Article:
To Be a Graduate

To Be a Graduate

The world is opening its doors and I stand there, shoved by a tough gust of wind, ready to brace for impact.

I stand frozen, my cap sliding down the back of my head, as the tear in my gown grows along my arm. My forehead sweats and my knees tremble - I am unprepared, I am not ready.

I don’t know what I want from the world. I don’t know what the world expects from me, and I am not entirely sure what I even have to offer.  

Yet here I stand with a smile on my face. Staring up at the road ahead, I let my cap fall behind me. Attempting to seal this chapter, I let my heart pound for the next.

However, my excitement is balanced by sadness, by a sense of longing. I long for what is to come, and for the comfort I have already found. The comfort, which I find in the people who have made these years and this place worth missing.

What we have right now, where we are right now cannot be replicated. The fortune I have found here is something I could not possibly be ready to give up. Yet, if this experience was repeatable, it wouldn’t be half as memorable. Thus, it provides this bittersweetness, the balance between triumph and tragedy, where we find ourselves grateful for what was, what is, and what will be.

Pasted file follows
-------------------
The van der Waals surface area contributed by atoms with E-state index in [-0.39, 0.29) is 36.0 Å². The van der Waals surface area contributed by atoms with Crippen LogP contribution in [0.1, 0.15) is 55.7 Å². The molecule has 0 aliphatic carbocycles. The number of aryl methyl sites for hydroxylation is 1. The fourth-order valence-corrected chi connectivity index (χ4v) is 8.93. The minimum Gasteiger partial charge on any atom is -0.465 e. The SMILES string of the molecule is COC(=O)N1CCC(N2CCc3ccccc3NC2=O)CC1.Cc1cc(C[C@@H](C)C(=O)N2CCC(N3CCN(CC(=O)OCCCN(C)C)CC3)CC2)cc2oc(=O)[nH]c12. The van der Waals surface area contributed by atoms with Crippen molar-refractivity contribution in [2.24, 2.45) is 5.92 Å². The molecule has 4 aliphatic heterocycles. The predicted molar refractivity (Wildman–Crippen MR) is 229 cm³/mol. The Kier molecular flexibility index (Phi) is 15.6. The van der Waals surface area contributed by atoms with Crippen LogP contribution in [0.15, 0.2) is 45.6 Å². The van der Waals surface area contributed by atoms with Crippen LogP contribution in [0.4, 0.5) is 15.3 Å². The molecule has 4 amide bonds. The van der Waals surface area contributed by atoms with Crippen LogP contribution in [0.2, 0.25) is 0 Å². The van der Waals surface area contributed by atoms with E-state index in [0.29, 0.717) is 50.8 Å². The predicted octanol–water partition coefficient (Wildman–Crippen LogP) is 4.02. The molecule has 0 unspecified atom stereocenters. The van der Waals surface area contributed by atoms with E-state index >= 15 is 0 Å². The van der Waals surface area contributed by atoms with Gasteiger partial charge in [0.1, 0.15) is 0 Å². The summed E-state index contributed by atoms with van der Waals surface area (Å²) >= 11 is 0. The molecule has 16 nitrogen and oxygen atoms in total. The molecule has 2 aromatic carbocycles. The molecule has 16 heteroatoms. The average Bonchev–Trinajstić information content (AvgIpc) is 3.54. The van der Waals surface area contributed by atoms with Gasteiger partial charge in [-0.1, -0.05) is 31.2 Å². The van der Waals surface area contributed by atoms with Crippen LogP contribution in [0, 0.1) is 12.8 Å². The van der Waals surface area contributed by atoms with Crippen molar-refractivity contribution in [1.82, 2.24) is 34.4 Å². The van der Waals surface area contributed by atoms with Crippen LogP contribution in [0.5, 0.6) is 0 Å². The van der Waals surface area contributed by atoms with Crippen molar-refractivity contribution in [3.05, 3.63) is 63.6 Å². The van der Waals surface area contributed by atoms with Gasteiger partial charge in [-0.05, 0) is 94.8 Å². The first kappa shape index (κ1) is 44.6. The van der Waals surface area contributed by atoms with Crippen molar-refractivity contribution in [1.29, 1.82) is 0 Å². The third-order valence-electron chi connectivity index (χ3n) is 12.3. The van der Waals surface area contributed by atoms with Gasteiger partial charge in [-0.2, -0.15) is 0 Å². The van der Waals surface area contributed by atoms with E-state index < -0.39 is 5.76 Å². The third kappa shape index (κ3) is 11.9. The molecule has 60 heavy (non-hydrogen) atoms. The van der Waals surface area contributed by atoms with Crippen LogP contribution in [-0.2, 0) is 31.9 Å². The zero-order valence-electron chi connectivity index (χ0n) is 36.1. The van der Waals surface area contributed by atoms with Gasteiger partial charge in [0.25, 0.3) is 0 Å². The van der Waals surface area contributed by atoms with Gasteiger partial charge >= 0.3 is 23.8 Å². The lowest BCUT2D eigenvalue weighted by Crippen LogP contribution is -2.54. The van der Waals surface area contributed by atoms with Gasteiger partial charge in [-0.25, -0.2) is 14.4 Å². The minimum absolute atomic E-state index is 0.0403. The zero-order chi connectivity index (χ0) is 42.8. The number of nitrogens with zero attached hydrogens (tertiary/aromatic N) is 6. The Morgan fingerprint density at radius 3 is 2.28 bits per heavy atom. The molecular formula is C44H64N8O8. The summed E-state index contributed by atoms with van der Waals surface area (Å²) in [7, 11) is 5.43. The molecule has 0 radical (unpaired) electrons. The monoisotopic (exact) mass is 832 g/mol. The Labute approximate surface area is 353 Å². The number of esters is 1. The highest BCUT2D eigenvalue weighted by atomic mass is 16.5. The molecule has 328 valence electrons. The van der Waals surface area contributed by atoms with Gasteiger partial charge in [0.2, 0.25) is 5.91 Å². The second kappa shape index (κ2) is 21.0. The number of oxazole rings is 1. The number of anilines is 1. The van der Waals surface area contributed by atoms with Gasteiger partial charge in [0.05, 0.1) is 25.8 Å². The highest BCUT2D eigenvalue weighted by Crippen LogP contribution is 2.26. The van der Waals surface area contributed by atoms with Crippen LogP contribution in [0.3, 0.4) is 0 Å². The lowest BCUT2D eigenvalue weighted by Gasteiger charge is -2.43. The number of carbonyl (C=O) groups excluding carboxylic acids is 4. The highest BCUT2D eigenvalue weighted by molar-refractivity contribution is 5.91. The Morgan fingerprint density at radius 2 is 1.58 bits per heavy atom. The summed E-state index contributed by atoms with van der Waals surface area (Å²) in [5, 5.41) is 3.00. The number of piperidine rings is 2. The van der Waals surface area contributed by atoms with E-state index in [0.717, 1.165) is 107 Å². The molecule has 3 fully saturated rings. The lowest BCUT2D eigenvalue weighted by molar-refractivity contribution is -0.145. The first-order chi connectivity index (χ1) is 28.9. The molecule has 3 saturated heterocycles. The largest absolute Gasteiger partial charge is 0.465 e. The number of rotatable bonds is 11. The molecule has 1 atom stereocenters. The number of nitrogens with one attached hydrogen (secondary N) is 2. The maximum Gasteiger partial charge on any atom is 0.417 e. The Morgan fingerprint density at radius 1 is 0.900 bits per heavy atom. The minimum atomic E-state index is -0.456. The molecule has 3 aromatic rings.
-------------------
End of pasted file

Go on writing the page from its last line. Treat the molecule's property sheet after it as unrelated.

My fondest memories are the product of great companions, my toughest ones experienced in the same compassionate company. Our Jacobian family is never faltering, constantly caring, and incomparable to other community constellations.

So, if you ask me how graduation feels, if you ask me what it is like to leave my Jacobian family, I will be quite blunt in my response: I don’t feel ready to. Within these three years, I have been able to create a lifetime of memories, I have built a forever family, and I have come into my own. While I am technically ready to graduate, to let my cap fall, to take my next steps forward, I do this with a heavy heart, one weighed down by love and friendship.

Eleanor Cwik, the author of this essay, giving her graduation speech to the Undergraduate Class of 2022, alongside Wyatt Peoples.

My feeling of unpreparedness is not representative of my naivety or immaturity, but rather my admiration for the community that has supported me through the tumultuous time that is young adulthood.

However, my right foot guides me, leaving my cap in its dust, as it attempts the first move. My left foot fights this movement, but as we all know- an object in motion stays in motion. Jacobs wound my clockwork motor, my peers helped me to ignite it, and now all that’s left for me to do…is to let go. And to keep moving forward…and this I will do, but not without looking back fondly at the places, the people, and the path I have already been so lucky to experience.

BY Eleanor cwik (USA) | CLASS OF 2022

To Be a Graduate